Well, she’s a very different girl in a different place than I am at. This young woman, Kali, she basically wants to pursue her dreams and her goals, but she’s had a rough time and now she’s determined to make it. I didn’t focus so much on the singing as much as I focused on trying to bring the truth of who this character is and not trying to judge her.
How was it starring in eight episodes alongside David Duchovny?
Awesome. Our birthdays are actually two days apart, and we get along famously. I mean, just good chemistry. He’s a really good guy, really funny and quirky. He just made it very easy and made me very comfortable.
It’s no surprise that you’re so grounded in your faith. With this show being so wildly open and sexual, especially between you and Duchovny, how do you prepare for the intimate scenes to balance your strong morals off camera?
I think that they’re natural things. I think that, for me, it’s about portraying a character creatively and artistically as an actress. I believe that God has gifted me as an actress and intends for me to use that gift, but He also intends for me to use it to glorify him. So, if I’m playing the most perfect, religious girl then nobody gets anything out of it. It’s like being a Christian and only hanging out in church. When I play a character, I try not to judge her because ultimately it’s about where she ends up and what she learns from the journey, no matter what happens along the journey. Does she become a better person?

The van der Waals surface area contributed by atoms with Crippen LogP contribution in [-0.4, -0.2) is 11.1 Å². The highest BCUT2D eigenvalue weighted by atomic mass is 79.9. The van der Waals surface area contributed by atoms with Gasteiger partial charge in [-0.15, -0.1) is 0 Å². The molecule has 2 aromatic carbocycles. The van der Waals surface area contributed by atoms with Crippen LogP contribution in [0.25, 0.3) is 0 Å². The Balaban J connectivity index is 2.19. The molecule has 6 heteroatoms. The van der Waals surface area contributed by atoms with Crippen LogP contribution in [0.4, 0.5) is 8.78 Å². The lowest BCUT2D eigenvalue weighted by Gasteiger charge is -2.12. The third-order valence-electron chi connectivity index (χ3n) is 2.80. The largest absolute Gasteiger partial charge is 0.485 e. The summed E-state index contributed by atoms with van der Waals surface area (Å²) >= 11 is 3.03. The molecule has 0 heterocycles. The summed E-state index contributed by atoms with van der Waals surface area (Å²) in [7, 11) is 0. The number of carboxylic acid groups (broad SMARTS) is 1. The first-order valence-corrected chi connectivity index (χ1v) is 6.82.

Jumping into a bit of Oscar talk, what role would you want to play in the future to gain Oscar-worthy attention?
I want to do Whitney Houston’s life story. I think that would be an incredible story to do. I talked to Whitney a little bit about it, and she’s open to it, so I want to see what happens with that. Hopefully, in the very, very near future. She has Sparkle coming out, and I’ve heard good things about it already. I heard she looks beautiful, she sounds beautiful, she looks healthy and she’s the Whitney that we know and love. And so I think that would be a great place for her story to end and really just be beginning, if they were to do her life story right now.
Playing Whitney would be a heavy task. If you do get the role, how would you prepare for something so major?
I’m definitely a Whitney fan, and I have been since I was a little girl. Me and her are both Leos, so we very much vibe out the same way; we understand the same things. You know, I’m a Christian first above everything. I don’t believe in basing my life on the stars because it says in the Bible not to do that, but I do believe that characteristics of different signs are very true to the person’s personality. I think me and her are very similar in that way. I definitely understand her.
Nice. Well, you know Brandy made a statement recently expressing that nobody could play Whitney like she could play Whitney. Would there be a competition between you two for this role?